The first targets of his newly-appointed Commission were magazines such as Playboy and Penthouse. The Commission’s infamous “7-Eleven letter”–on Justice Department stationery—scared 17,000 convenience stores into dropping (temporarily) all magazines containing nudity. For the forces behind the Meese Commission anything related to sex was evil.
In the early 1980s, the Religious Right had a hissy fit over porn videos appearing in shopping malls. Having helped Reagan get elected, these crusaders demanded quid pro quo. To please them, the Meese Commission was formed, and its eleven members made a highly-publicized excursion through the porno underbelly of America.
(Passages from SKINFLICKS are in italics. ) Calling the trek “a surrealist mystery tour of sexual perversity,” Time magazine ran a photo of Chairman Hudson emerging from a dark den of peep-show booths in a Houston porn shop, shoulders slumped, tie askew, lips a thin hard line and his sweaty pate gleaming with reflected neon. During their visit to three Houston arcades, the Commission’s vice cop tour guide had yanked open the door of one of the booths to expose two startled patrons in the midst of fellatio. “And here,” droned the guide, “we have two men engaged in the act of oral copulation.” Before leaving, the group bought one magazine: Young Girls in Bondage. “It is as if by finding the single most despicable scene of sexual conduct ever photographed,” said ACLU legislative counsel Barry Lynn, “the commission would be justified in urging the suppression of all sexually oriented material.”
Reagan’s War on Porn erupted just as I was selling the rights to Superior Video’s titles. I was retiring from porn and beginning to transcribe my notes for SKINFLICKS. I bought a copy of the Commission’s Report for $35. This encyclopedia of sexual grotesquery became a Government Printing Office best seller, going into a third 1500-copy run. (“4500 of a number,” cracked one porn publisher. “We should all be so lucky.”)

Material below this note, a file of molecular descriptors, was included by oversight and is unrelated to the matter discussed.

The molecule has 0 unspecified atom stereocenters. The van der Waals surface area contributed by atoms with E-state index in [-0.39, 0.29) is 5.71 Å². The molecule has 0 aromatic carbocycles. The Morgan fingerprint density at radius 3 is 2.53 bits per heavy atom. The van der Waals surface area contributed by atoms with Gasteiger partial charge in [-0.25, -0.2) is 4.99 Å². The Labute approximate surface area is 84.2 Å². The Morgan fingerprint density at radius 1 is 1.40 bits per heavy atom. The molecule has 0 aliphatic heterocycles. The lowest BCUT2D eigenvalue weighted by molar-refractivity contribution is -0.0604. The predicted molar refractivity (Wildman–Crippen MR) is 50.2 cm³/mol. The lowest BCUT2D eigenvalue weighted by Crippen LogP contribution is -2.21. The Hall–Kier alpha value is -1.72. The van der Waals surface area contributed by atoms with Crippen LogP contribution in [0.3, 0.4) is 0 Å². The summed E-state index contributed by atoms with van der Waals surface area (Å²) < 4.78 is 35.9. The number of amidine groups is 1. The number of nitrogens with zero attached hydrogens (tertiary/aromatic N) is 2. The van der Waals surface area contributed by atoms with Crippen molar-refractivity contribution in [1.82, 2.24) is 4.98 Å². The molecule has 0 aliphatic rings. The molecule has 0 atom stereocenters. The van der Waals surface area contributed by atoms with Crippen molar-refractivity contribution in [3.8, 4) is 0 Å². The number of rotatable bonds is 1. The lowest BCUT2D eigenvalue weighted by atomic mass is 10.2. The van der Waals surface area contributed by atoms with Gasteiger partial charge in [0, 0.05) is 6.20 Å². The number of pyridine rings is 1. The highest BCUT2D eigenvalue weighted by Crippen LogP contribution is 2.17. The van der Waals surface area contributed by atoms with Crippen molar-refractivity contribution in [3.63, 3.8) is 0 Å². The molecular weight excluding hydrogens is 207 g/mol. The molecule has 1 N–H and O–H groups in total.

Few took the Report seriously. “Little Official Alarm Over Porno Report” went a headline in Video Extra magazine, which quoted Art Ross, a VSDA director: “It’ll remain a hot topic and a nine-day wonder until something else comes along.” “Absurd but not threatening” was The Washington Post’s assessment. The pundits were wrong—extremely wrong!
Meese’s vow that “the cancer of pornography” would be “pursued with a vengeance and prosecuted to the hilt” sounded like some grand mullah’s call for a holy war.
And war it was.
Like a major military campaign this war had many fronts: battles were fought in streets, businesses, churches, courtrooms, convention halls, police stations, prisons and private dwellings. Spies infiltrated enemy camps and compiled hit lists. Troops with assault rifles smashed into homes. Fortunes were plundered; children taken from their parents. Buildings were burned and government forces threw volumes of books into bonfires. Laws were passed against freedoms previously taken for granted.